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Once again, we gazed into the future and revealed the secrets of the coming season with our annual Fall TV Preview (#449, Sept. 11, 1998) and one item in particular sent a streak of panic through many of our readers, including Sarah C. Hagen of Bay City, Mich.: ”Can it be true that The X-Files is not starting new episodes until Nov. 8!? Say it ain’t so, or at least tell me why!” Well, Sarah, we don’t have an official answer for you, but maybe after the movie, they had to start harvesting a whole new killer-bee superswarm from scratch. Or, it could just be a massive conspiracy….

TUNE IN, TURN ON

Thank you for your excellent coverage of the new fall season. We are bombarded with so many new shows, and your reviews really help us make a better choice. I definitely know that I will not be watching any new shows except for the one over on the little network that could, Felicity. Kudos for putting the Dawson teens on your cover. Your articles and covers just keep me subscribing year after year. EDWIN PEARSON Omaha

Yet another delightful Fall TV Preview! It was all very well-done, but two points stood out: (1) You actually have opinions — unlike the ”Returning Favorites” issue of TV Guide, which seemed, basically, to like everything. And (2), when talking about Homicide: Life on the Street, you listed how people would be partnered this year. This is a crucial piece of information for any Homicide fan, and it demonstrates how much you care about the fans (and the programs). It’s these little details that really show you’re on top of your game. KATHERINE RATCLIFFE Comer, Ga.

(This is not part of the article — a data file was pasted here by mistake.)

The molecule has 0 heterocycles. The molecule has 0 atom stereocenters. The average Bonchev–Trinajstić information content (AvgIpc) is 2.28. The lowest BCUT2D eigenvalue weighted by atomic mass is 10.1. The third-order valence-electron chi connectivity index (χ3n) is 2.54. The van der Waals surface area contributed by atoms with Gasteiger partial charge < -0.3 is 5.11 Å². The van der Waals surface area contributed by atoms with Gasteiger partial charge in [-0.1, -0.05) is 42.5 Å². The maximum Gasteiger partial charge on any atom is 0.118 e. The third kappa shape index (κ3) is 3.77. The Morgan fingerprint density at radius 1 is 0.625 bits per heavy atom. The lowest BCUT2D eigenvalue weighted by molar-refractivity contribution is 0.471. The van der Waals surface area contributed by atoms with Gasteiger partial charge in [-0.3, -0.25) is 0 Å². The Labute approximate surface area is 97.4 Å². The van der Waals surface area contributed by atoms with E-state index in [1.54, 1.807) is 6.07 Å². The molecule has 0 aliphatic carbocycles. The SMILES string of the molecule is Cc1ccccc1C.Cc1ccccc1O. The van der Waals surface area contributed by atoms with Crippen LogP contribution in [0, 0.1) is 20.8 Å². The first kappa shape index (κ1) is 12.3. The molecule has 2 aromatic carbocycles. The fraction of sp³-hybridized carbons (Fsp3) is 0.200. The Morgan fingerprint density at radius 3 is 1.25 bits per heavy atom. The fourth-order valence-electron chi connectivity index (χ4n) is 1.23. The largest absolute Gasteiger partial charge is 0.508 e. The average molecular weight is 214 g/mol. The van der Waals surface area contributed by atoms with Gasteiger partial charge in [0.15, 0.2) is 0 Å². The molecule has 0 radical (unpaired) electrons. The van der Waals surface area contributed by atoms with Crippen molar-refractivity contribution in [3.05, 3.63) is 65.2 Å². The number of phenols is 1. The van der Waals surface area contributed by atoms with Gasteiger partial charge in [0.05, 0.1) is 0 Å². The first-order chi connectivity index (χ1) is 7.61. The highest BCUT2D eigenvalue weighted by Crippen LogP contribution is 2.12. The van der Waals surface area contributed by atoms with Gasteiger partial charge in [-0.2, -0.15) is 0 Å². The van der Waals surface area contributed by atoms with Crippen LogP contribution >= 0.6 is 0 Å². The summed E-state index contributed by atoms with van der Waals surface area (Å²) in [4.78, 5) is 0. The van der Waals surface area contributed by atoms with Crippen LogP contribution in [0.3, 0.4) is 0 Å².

It used to be a running joke with my coworkers every time I got a new issue: Find the Lisa Rinna picture in In Style, find the Diana-related article in People, and find the Everybody Loves Raymond reference in EW. As fun as our game was, I now implore you — stop the madness! This issue’s blatant fawning over Everybody Loves Raymond has me wondering what incriminating evidence Ray Romano is holding over your heads to make you write things like Raymond is ”consistently the best sitcom on TV”? Whatever crime you committed, please confess, before we are subjected to another installment of ”EW Loves Raymond.” BETHANY BARBER Alexandria, Va.

Katie Holmes, with her instantaneous success, signifies changing ideals for young women. How refreshing. No longer must girls aspire to look like collagen-injected, silicone-saturated, heroin-abused bulimic babes. Natural beauty reigns again. But apparently wholesomeness does not. Though she’s an actor and not a writer, Holmes seems neither disheartened nor regretful as she teases, ”None of us will be virgins after this season” of Dawson’s Creek. However prevalent teenage sex is, however realistic the scenes may be, I hope I’m not alone in my disgust. Holmes and her character, Joey, symbolize innocence, purity, and virtue too often lacking in girls her age. What kind of message is this? LAUREN COSENZA Washington, D.C.

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